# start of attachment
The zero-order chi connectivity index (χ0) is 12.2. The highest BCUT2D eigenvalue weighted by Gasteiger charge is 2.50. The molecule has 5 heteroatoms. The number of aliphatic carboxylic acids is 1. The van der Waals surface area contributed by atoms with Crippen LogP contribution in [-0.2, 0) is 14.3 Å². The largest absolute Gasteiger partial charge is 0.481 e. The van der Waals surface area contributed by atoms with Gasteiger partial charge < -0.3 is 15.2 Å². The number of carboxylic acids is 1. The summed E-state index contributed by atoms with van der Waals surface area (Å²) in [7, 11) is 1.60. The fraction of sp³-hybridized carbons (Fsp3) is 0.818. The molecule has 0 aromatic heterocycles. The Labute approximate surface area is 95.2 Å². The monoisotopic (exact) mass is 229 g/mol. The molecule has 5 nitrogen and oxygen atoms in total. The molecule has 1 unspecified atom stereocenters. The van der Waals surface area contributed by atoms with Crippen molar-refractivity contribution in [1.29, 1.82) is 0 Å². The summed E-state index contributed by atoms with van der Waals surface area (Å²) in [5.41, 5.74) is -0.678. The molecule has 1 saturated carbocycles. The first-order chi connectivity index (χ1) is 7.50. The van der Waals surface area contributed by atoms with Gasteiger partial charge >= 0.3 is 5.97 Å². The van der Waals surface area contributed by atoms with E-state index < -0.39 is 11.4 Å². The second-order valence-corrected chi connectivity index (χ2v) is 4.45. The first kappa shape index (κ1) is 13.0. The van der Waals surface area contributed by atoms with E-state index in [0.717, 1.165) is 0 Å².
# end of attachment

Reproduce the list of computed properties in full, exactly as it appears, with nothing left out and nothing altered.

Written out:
The zero-order chi connectivity index (χ0) is 12.2. The highest BCUT2D eigenvalue weighted by Gasteiger charge is 2.50. The molecule has 5 heteroatoms. The number of aliphatic carboxylic acids is 1. The van der Waals surface area contributed by atoms with Crippen LogP contribution in [-0.2, 0) is 14.3 Å². The largest absolute Gasteiger partial charge is 0.481 e. The van der Waals surface area contributed by atoms with Gasteiger partial charge < -0.3 is 15.2 Å². The number of carboxylic acids is 1. The summed E-state index contributed by atoms with van der Waals surface area (Å²) in [7, 11) is 1.60. The fraction of sp³-hybridized carbons (Fsp3) is 0.818. The molecule has 0 aromatic heterocycles. The Labute approximate surface area is 95.2 Å². The monoisotopic (exact) mass is 229 g/mol. The molecule has 5 nitrogen and oxygen atoms in total. The molecule has 1 unspecified atom stereocenters. The van der Waals surface area contributed by atoms with Crippen molar-refractivity contribution in [1.29, 1.82) is 0 Å². The summed E-state index contributed by atoms with van der Waals surface area (Å²) in [5.41, 5.74) is -0.678. The molecule has 1 saturated carbocycles. The first-order chi connectivity index (χ1) is 7.50. The van der Waals surface area contributed by atoms with Gasteiger partial charge >= 0.3 is 5.97 Å². The van der Waals surface area contributed by atoms with E-state index < -0.39 is 11.4 Å². The second-order valence-corrected chi connectivity index (χ2v) is 4.45. The first kappa shape index (κ1) is 13.0. The van der Waals surface area contributed by atoms with E-state index in [0.717, 1.165) is 0 Å².